How to Make a Mantle with a Hidden Compartment

John Malecki

How to Make a Mantle with a Hidden Compartment

A Step-by-Step Guide to Building a ‘Hidden in Plain Sight’ Mantle

min read
Oct 7, 2018

Not long ago, I began the full-on destruction of my living room for a remodel. While sticking to the modern rustic vibe that I love, I wanted to find a way to really make my gorgeous fireplace pop. Knowing that a good mantle can truly make or break a fireplace, I knew this was a project I wanted to tackle myself.

I took this mantle project as the perfect opportunity to try out a hidden compartment - something I’ve been dying to do for months now. As the big, jolly 2nd-amendment-loving dude that I am, I thought this would be a great place for a ‘hidden in plain sight’ spot for my gun. I’ll throw that guy right in the living room hidden under my nose, just in case anyone plans on messing with a 6’2”, 275-pound man like myself.

I decided to use some beautiful reclaimed wood to build this hidden compartment mantle out. I included a child-safe lock and a place for a few rounds and couldn’t be more hype about how this thing turned out. Take a look.

Project Overview:

How to Make a Mantle with a Hidden Compartment

  1. Cut down your wood
  2. Create forms for epoxy filling
  3. Pour epoxy in the voids
  4. Plane the top and back faces
  5. Glue up the mantle
  6. Cut fold-down compartment
  7. Route and plane the front surfaces
  8. Mount the hidden door
  9. Install childproof lock and velcro
  10. Sand and finish

What You’ll Need:


  • Reclaimed wood - I use a beam that is comprable to my fireplace. A 6” x 6” x 50” Final dimension
  • Safety lock
  • Hinges
  • Epoxy


  • Jointer
  • MAP Gas
  • Router

You’ll also need a variety of other woodworking tools - check out some of my faves.

This page contains affiliate links, but all ideas are my own. For more information, check out my disclosure page.

How to Make a Mantle with a Hidden Compartment: the Step by Step

Cut down your wood

Get started by cutting down your wood for the top, sides, and front, and back of the mantle. I chose some reclaimed wood for this project to give it that modern rustic vibe I’ve been going for in my decor. I did this with a joiner and a band saw and cleaned up the rough faces as needed.

Create forms for epoxy filling

Because this wood is reclaimed, it has some cracks and voids in it. I figured I could fill these voids with some epoxy to create a nice surface. To do this, I created some forms out of scrap wood, lining them with masking tape for a water-tight seal. 

Pour epoxy in the voids

Once the forms were built, I put my wood inside and filled the cracks with epoxy that I dyed black. Let this cure for at least 72 hours, then carefully break your slabs out of the molds.

Plane the top and back faces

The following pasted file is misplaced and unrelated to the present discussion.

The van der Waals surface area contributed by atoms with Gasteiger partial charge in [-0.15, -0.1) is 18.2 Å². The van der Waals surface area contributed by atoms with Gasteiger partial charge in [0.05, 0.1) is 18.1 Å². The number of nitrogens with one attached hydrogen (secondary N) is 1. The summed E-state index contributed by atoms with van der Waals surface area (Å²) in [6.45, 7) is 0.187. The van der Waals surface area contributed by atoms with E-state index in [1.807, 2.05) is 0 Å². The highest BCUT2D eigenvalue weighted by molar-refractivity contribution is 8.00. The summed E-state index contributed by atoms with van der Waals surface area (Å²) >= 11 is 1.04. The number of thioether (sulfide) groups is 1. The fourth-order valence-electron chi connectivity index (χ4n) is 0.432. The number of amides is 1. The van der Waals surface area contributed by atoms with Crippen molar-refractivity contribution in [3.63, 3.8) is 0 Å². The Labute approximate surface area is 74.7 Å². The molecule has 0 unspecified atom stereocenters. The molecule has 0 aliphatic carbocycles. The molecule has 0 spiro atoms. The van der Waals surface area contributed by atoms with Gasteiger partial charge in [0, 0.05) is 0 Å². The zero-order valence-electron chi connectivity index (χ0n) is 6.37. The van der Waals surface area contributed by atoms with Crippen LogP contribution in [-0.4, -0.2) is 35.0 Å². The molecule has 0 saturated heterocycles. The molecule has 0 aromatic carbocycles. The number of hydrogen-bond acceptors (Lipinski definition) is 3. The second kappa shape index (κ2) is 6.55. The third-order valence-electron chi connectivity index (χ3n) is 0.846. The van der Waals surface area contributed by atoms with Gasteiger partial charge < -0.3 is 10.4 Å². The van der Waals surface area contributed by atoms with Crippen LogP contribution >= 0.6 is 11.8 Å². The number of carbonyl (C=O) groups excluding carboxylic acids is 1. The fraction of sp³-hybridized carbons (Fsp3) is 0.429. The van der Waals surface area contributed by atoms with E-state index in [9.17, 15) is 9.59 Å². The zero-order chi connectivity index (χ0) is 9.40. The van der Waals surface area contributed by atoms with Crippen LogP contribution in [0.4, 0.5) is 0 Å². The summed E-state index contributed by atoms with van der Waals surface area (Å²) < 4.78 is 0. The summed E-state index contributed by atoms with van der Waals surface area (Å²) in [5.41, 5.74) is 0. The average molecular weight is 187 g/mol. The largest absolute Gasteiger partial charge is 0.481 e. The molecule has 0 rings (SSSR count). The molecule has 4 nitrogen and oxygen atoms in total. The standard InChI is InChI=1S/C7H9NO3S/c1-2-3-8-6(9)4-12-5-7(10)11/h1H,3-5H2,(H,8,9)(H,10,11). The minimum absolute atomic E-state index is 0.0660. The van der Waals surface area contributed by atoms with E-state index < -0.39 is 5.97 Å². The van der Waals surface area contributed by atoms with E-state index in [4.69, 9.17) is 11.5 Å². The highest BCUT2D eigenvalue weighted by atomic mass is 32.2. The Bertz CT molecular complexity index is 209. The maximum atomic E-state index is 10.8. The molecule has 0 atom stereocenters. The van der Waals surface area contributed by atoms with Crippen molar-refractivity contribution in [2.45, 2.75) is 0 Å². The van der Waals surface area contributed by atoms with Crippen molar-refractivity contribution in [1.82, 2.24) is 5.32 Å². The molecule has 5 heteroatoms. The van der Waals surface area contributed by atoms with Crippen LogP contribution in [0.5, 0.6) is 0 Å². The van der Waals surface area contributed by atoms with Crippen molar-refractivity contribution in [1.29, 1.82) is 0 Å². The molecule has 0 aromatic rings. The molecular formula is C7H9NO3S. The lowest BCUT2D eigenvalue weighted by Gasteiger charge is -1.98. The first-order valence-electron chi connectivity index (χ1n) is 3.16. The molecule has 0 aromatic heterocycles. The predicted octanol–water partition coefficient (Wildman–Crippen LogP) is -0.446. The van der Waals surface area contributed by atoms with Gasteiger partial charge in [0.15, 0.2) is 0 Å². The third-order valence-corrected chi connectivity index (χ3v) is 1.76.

Once the epoxy is cured and solid, plane down your top and back faces for your mantle. You want these to have a really nice, flat finish to maintain the modern look, so this step is really important for getting the finished product you’re looking for.

Glue up the mantle

Once your parts are planed, it’s time for glue up. Start with the side blocks first, working up and around to a level finish. Clamp these together and allow the glue to dry completely.

Cut fold-down compartment

While your glue is drying, you have the perfect opportunity to cut your fold-down compartment door. Get a good measurement of your mantlepiece, cut your door to size, and plane it to the perfect thickness.

Route and plane the front surfaces

You’re likely to have some overlap of your top piece and the front surface. I did this on purpose to get a nice grain match-up. However, I had to go in with a router and hand plane to get these edges flush together for a seamless front surface. While you’re doing this, take the time to cut each of the sides down to size as well.

Mount the hidden door

Next, it’s time to mount the hidden door. I did this with a simple hinge, cutting out a small block to mount the hardware on. Test to make sure your door swings open and close with easy, sanding down and rough points of contact by hand.

Install childproof lock and velcro

Because my gun will be kept in the mantle, it was important to me to make sure this thing locked safely. I used a two-piece magnetic lock. If I needed to unlock the compartment, I’d need to know where the other half of the magnet is and align it in the proper spot. This worked like an absolute charm.

I also routed out a small groove to keep a handful of shotgun shells on hand outside of my gun. I used velcro to secure both the shells and my gun into place.

Sand and finish

Finally, it’s time to sand and finish her off! I sanded the whole thing down to 220 grit and applied the finish by hand to pull out the beautiful color and grain of the wood. Once dry, I mounted the mantle right on my fireplace and could not be more pleased with how it looks.

If you liked this project, Check out some other home projects!

Download the Plan

Want to try this build out for yourself? Download the digital plan now for step-by-step instructions, measurements, and a detailed look at how to punch this project in the face.

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min read
Oct 7, 2018
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John Malecki

I used to be an offensive lineman in the NFL, Now I run my own furniture business and am completely self taught. In my videos and posts you'll see a variety of wood and metal work as well as some tips and tricks. Enjoy!